Saturday, October 9, 2010
GE Corn Releases Insecticide
This is another sharp reminder that what appears to be a good idea has consequences. However, actual releases appear to be minor but not zero.
It will give pause to any such similar plans for insecticides as it should. An insecticide kills bugs of all sizes and shapes and can impact the ecology over a wide range of conditions and time. We now have reason to think that is what has happened in the colony collapse disorder fiasco and honey bees matter.
I am more and more convinced that we need to be way more conservative regarding these protocols and perhaps insist that a national institute become responsible for investigating long term effects of such. This particular science is way more dangerous than a rogue drug were perhaps a few people are impacted. A rogue pesticide is now the likely culprit in destroying the honey bee across the globe. Would more research have picked up on it? Possibly, but a slow staged roll out would have been halted much sooner.
The present suspect is still out there doing its damage and naturally has a massive lobby to keep it in business. Obviously this is bad practice.
Insecticide from GE corn crops found in streams
By Ben Coxworth
11:50 September 29, 2010
A new study by
Indiana’s University of Notre Dame has revealed that streams across the U.S. Midwest contain insecticides from adjacent fields of genetically engineered corn, even well after harvest. The transgenic maize (GE corn) in question has been engineered to produce the insecticidal protein Cry1Ab. Pollen, leaves and cobs from those plants enter streams bordering on the cornfields, where they are said to release Cry1Ab into the water.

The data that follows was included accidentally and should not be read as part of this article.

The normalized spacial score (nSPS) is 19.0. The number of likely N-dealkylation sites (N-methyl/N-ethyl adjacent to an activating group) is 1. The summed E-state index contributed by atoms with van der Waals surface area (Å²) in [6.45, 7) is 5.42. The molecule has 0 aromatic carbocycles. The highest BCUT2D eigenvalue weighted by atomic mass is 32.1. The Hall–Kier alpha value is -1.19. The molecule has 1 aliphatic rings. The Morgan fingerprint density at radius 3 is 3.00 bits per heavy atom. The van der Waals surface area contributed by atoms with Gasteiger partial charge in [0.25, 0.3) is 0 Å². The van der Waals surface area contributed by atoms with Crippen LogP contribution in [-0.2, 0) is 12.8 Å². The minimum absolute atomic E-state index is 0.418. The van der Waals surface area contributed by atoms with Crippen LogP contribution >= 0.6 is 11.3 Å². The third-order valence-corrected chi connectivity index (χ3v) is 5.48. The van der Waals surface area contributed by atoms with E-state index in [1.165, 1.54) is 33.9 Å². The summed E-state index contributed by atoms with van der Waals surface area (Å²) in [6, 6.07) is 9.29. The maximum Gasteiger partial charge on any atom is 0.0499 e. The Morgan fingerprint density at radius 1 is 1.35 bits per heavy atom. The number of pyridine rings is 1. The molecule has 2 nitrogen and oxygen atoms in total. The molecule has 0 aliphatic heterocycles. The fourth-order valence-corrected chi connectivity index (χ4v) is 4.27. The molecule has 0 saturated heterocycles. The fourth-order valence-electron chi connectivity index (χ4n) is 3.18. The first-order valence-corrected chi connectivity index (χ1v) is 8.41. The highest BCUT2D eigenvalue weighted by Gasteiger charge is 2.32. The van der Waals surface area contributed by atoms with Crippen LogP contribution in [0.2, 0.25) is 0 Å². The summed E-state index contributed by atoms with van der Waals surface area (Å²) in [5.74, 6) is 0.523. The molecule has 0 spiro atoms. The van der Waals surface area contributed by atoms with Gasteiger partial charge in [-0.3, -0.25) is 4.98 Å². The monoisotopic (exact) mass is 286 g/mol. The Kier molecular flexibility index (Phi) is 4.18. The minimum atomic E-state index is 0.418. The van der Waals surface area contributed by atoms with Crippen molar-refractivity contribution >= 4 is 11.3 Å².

Notre Dame ecologist Jennifer Tank and colleagues conducted a field survey of 217 stream sites in northwestern Indiana, six months after the corn harvest. 86 percent of those sites contained corn crop debris, and Cry1Ab was detected in the debris at 13 percent of those sites. That said, Cry1Ab that had presumably leached out of corn debris was detected in the water itself at 23 percent of the original 217 sites. The concentrations were not provided.
"Our study demonstrates the persistence and dispersal of crop byproducts and associated transgenic material in streams throughout a corn belt landscape even long after crop harvest," Tank stated.
The study also concluded that 91 percent of the 200,000 km (124,274 miles) of streams and rivers in
Indiana, Iowa and are located within 500 meters (547 yards) of corn fields. Cry1Ab, a byproduct of the bacterium Bacillus thuringiensis, does already occur naturally in the environment – expansive crops of corn that produce it, needless to say, do not. Illinois